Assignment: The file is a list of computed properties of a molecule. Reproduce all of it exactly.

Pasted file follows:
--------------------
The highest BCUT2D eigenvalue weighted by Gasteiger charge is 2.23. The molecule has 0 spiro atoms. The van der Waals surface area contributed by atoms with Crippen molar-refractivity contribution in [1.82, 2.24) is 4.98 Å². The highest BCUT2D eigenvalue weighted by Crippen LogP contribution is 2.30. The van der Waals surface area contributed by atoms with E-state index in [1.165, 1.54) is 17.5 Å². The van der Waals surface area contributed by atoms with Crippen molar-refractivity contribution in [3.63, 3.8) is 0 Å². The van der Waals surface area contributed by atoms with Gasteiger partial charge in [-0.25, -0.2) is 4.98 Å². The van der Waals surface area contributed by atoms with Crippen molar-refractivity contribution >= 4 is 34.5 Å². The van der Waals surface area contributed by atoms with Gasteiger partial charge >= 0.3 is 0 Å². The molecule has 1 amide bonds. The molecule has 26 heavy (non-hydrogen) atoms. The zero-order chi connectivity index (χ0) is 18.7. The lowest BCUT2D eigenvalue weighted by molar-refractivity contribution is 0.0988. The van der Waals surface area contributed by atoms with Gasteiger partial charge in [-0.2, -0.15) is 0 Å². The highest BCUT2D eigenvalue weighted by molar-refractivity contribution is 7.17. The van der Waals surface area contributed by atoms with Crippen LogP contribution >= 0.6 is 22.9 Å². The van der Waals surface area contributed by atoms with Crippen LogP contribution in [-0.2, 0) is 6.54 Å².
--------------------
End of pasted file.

The highest BCUT2D eigenvalue weighted by Gasteiger charge is 2.23. The molecule has 0 spiro atoms. The van der Waals surface area contributed by atoms with Crippen molar-refractivity contribution in [1.82, 2.24) is 4.98 Å². The highest BCUT2D eigenvalue weighted by Crippen LogP contribution is 2.30. The van der Waals surface area contributed by atoms with E-state index in [1.165, 1.54) is 17.5 Å². The van der Waals surface area contributed by atoms with Crippen molar-refractivity contribution in [3.63, 3.8) is 0 Å². The van der Waals surface area contributed by atoms with Gasteiger partial charge in [-0.25, -0.2) is 4.98 Å². The van der Waals surface area contributed by atoms with Crippen molar-refractivity contribution >= 4 is 34.5 Å². The van der Waals surface area contributed by atoms with Gasteiger partial charge >= 0.3 is 0 Å². The molecule has 1 amide bonds. The molecule has 26 heavy (non-hydrogen) atoms. The zero-order chi connectivity index (χ0) is 18.7. The lowest BCUT2D eigenvalue weighted by molar-refractivity contribution is 0.0988. The van der Waals surface area contributed by atoms with Gasteiger partial charge in [-0.2, -0.15) is 0 Å². The highest BCUT2D eigenvalue weighted by molar-refractivity contribution is 7.17. The van der Waals surface area contributed by atoms with Crippen LogP contribution >= 0.6 is 22.9 Å². The van der Waals surface area contributed by atoms with Crippen LogP contribution in [-0.2, 0) is 6.54 Å².